Now that the dust of battle has settled after so strange a General Election, there is a welcome opportunity to recall a famous dictum of President Roosevelt. "To us there has come a time, in the midst of swift happenings," he declared in the early 1940's, "to pause for a moment and to take stock ; to recall what our place in history has been, what it is today, and what it may be . .
This is surely not too grandiose a context within which to try to fit the perspective of the incoming Government and the composition of the new House of Commons. The verdict that we are confronted with an "unsatisfactory result" may well prove to be the biggest of many myths that have been given such wide airing during the last week. For, while everyone agrees on the need — which existed just as strongly before the
election for some degree of national solidarity in face of crisis, the strong preponderance of one party over another in Parliament, in terms purely of seats, would have been the last thing to fulfil such a need.
It could easily turn out on the other hand that sensible minority Government could provide the ideal framework, during a limited period, for reconciliatory policy and moderate legislation. It is thus all the more disturbing to have seen so many signs during the immediate post-election period of lingering part bias and residuary sectional self-interest.
There was, for example, the Liberal leader's embarrassing attempt on television to get Mr. James Callaghan to confirm or deny an obviously irresponsible "report" that the then Shadow Cabinet had greeted with "ribald laughter" the Liberal proposal for some sort of three-party united front. If Mr. Thorpe showed .too prickly a personal reaction to swiftly-moving events, it may well be that certain Labour politicians were over-anxious to resume office, Then there has been criticism of the leaders of the two main parties, though both have acted in honourable and exemplary fashion. No realistic observer expected the new Prime Minister to make a "power-sharing" suggestion in the immediate aftermath of the poll. And no seasoned political commentator could possibly find fault with the former Prime Minister's attempt to construct some sort of Tory-based coalition before finally feeling compelled to resign.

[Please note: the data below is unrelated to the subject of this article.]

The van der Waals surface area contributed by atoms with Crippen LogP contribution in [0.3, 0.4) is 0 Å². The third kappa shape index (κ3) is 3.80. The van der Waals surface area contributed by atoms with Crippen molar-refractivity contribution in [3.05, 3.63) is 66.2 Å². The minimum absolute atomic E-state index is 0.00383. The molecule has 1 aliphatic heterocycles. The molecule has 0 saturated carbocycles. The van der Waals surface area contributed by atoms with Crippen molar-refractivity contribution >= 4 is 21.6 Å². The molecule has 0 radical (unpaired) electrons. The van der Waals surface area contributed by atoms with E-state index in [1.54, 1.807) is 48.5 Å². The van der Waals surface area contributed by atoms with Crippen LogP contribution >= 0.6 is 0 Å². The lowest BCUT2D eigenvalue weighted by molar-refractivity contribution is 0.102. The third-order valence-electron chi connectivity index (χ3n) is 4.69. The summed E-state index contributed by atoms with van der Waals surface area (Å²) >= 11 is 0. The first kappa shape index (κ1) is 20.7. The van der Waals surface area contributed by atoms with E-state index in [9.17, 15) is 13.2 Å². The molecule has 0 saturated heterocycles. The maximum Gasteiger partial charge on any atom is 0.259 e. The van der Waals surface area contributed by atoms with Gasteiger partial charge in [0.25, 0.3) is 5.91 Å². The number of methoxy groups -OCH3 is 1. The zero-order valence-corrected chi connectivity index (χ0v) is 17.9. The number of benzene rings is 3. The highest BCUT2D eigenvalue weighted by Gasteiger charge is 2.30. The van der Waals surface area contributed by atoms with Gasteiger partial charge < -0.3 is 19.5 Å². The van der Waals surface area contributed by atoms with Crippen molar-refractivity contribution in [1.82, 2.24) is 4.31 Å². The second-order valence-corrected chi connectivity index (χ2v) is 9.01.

One nagging fear remains, and this relates to the inevitably unrepresentative character of the new House of Commons. An article in the Catholic Herald lust before the election, far from having any party-political overtones, was concerned with just this problem. It spoke of the possibility of a virtual stalemate between the two big parties with the Liberals, though receiving some five million votes, having proportionately little to show for them in Parliament.
This turned out to be an uncannily accurate forecast; and the conclusion drawn from it, was that the voting Christian had a greater duty than ever to examine on merit each politician as an individual and each separate issue as a matter of principle. Such a duty seems to be more pressing than ever now that the election trauma is beginning to subside.